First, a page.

Georgia is making the shift after other states began focusing their inspectors’ work based on the likelihood that food products could be contaminated with pathogens. While the decision has been praised by consumer safety advocates, it also underlines a fundamental problem: Overworked state food inspectors could not keep pace with the old goal — one routine inspection every six months.
"We feel like it’s really important because ... what you do is put your resources toward where your greatest exposure is, and I think it helps you do a better job," Agriculture Commissioner Gary Black said.
An audit released this summer found that as of May 2011, the state Department of Agriculture had conducted one inspection every six months for 51 percent of the state’s roughly 740 licensed food processing facilities. The rest had been inspected within the past year or longer. That audit caught Black’s department in the middle of a transition, a fact that the auditors acknowledged. Earlier that year, Black’s department began discussing how it could implement a model that focused inspections based on risk.
The U.S. Food and Drug Administration already adopted risk-based inspections as part of its recommended standards, and many states have made the transition.
"The idea is you want to focus your resources on the person preparing the sushi, not the one who has the processed food in a package," said Doug Farquhar, the program director for environmental health at the National Conference of State Legislatures. "Georgia is kind of bringing itself up to speed."
Food safety officials across the country constantly contend with resource issues. The number of inspectors examining food manufacturers has grown from three to seven staffers since a 2009 salmonella outbreak traced to a Georgia peanut processing plant killed nine people. Black said he is using federal grant money to employ a compliance officer and intends to shield the food safety inspectors from statewide budget cuts required by Gov. Nathan Deal.
Even so, it remains unclear whether seven inspectors will be enough to fully staff the program.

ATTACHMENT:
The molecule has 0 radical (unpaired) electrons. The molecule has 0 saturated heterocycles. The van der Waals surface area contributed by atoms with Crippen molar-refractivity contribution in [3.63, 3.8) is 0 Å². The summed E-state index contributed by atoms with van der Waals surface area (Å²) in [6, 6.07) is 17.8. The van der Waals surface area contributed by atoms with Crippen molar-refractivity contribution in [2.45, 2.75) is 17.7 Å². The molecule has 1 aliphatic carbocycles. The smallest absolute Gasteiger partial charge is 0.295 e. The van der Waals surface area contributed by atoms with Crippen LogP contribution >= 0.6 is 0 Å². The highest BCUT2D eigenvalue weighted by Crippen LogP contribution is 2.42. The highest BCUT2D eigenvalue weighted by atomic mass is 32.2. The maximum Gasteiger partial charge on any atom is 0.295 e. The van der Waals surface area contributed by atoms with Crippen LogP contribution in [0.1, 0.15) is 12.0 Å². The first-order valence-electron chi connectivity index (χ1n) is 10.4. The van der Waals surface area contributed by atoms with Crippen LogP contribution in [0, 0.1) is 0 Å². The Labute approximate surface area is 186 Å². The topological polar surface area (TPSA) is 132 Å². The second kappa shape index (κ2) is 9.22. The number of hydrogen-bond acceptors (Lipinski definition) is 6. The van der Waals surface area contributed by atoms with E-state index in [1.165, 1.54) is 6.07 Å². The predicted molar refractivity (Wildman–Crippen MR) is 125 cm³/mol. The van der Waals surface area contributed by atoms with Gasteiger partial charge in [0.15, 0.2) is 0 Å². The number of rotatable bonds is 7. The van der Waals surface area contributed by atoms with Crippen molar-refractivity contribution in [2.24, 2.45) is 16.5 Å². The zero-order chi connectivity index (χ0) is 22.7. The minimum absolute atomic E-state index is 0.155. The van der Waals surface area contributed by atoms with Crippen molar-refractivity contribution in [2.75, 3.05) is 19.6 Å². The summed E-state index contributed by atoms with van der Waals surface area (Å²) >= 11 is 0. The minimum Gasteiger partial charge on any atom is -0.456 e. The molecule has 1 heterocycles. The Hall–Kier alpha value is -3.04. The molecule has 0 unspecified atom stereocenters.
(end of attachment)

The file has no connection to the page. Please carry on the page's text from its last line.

In the past, inspectors would attempt to review a massive peanut processing plant, for example, in a half day or even less, said Michael Doyle, the director of the Center for Food Safety at the University of Georgia. Targeted inspections could help make better use of an inspector’s time.
"And the question is, is it better to do a thorough audit and maybe do it once a year than to do these cursory audits just to meet the goal of doing it twice a year?" said Doyle, who added that he prefers a more intense audit.
As state food inspectors review facilities, they are now gathering information used to gauge a manufacturer’s risk. That process should be finished within a year, said Oscar Garrison, director of the food safety division with the state Department of Agriculture.
While department officials are still tweaking guidelines, the number of inspections could vary widely. Garrison estimated that a high-risk producer could get a quarterly inspection, while very small establishments with clean records could go two years without seeing an inspector.
To define a plant’s risk, state officials examine several variables. Some products are inherently less prone to contamination than others. For example, pre-washed, ready-to-eat fruits and vegetables are more likely to be contaminated than baked crackers. The risk of a major outbreak for a firm that sells its products locally is less than for a large operation that ships food across the country.
Food products going to vulnerable populations, such as baby formula for infants or food destined for the elderly in nursing homes, will generally get more scrutiny than products destined for the general population, Garrison said.
How the food is produced also factors into the risk assessment. Firms that have robust food safety plans, aggressively test their food ingredients and products and monitor their suppliers are viewed as less prone to food outbreaks than manufacturers who are more lax.
Department officials are weighing those variables as they inspect plants. For example, an inspector noted in a recent review that a firm making ready-to-eat deli-cooked vegetables and casseroles should be considered high-risk since consumers would only warm, not thoroughly cook, the final product.
Garrison said the risk profiles developed by his department are not set in stone. A manufacturer rated as low-risk could find itself under stepped-up scrutiny if inspectors cite if for violations or if testing reveals contamination.